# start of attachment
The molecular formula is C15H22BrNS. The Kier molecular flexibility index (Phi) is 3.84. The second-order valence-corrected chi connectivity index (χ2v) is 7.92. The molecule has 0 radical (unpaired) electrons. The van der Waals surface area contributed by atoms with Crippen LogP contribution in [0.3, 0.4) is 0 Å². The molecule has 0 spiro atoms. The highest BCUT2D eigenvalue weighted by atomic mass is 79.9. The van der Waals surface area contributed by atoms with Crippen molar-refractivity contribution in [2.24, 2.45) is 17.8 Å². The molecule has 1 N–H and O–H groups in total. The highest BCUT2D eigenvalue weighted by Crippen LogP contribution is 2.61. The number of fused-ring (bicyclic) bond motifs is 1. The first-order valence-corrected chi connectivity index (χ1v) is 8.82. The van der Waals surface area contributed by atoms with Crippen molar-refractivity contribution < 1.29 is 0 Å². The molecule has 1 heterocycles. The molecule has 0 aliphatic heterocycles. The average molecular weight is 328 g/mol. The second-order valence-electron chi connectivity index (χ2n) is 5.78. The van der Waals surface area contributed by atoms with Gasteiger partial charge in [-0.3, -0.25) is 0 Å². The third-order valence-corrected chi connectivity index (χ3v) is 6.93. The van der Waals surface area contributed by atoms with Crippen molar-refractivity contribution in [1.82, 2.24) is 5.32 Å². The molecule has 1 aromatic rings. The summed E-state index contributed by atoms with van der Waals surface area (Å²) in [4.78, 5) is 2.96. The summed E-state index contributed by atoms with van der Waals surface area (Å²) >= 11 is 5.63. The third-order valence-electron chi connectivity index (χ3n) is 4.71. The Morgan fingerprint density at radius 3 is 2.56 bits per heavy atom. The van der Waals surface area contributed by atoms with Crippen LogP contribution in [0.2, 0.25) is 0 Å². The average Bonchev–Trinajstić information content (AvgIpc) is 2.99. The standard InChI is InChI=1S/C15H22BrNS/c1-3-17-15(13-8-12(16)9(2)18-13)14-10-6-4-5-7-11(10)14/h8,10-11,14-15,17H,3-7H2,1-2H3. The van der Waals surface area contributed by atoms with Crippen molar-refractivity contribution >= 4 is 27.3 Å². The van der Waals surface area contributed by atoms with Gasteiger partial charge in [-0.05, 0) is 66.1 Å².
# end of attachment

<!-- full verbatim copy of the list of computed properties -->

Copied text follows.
The molecular formula is C15H22BrNS. The Kier molecular flexibility index (Phi) is 3.84. The second-order valence-corrected chi connectivity index (χ2v) is 7.92. The molecule has 0 radical (unpaired) electrons. The van der Waals surface area contributed by atoms with Crippen LogP contribution in [0.3, 0.4) is 0 Å². The molecule has 0 spiro atoms. The highest BCUT2D eigenvalue weighted by atomic mass is 79.9. The van der Waals surface area contributed by atoms with Crippen molar-refractivity contribution in [2.24, 2.45) is 17.8 Å². The molecule has 1 N–H and O–H groups in total. The highest BCUT2D eigenvalue weighted by Crippen LogP contribution is 2.61. The number of fused-ring (bicyclic) bond motifs is 1. The first-order valence-corrected chi connectivity index (χ1v) is 8.82. The van der Waals surface area contributed by atoms with Crippen molar-refractivity contribution < 1.29 is 0 Å². The molecule has 1 heterocycles. The molecule has 0 aliphatic heterocycles. The average molecular weight is 328 g/mol. The second-order valence-electron chi connectivity index (χ2n) is 5.78. The van der Waals surface area contributed by atoms with Gasteiger partial charge in [-0.3, -0.25) is 0 Å². The third-order valence-corrected chi connectivity index (χ3v) is 6.93. The van der Waals surface area contributed by atoms with Crippen molar-refractivity contribution in [1.82, 2.24) is 5.32 Å². The molecule has 1 aromatic rings. The summed E-state index contributed by atoms with van der Waals surface area (Å²) in [4.78, 5) is 2.96. The summed E-state index contributed by atoms with van der Waals surface area (Å²) >= 11 is 5.63. The third-order valence-electron chi connectivity index (χ3n) is 4.71. The Morgan fingerprint density at radius 3 is 2.56 bits per heavy atom. The van der Waals surface area contributed by atoms with Crippen LogP contribution in [0.2, 0.25) is 0 Å². The average Bonchev–Trinajstić information content (AvgIpc) is 2.99. The standard InChI is InChI=1S/C15H22BrNS/c1-3-17-15(13-8-12(16)9(2)18-13)14-10-6-4-5-7-11(10)14/h8,10-11,14-15,17H,3-7H2,1-2H3. The van der Waals surface area contributed by atoms with Crippen molar-refractivity contribution >= 4 is 27.3 Å². The van der Waals surface area contributed by atoms with Gasteiger partial charge in [-0.05, 0) is 66.1 Å².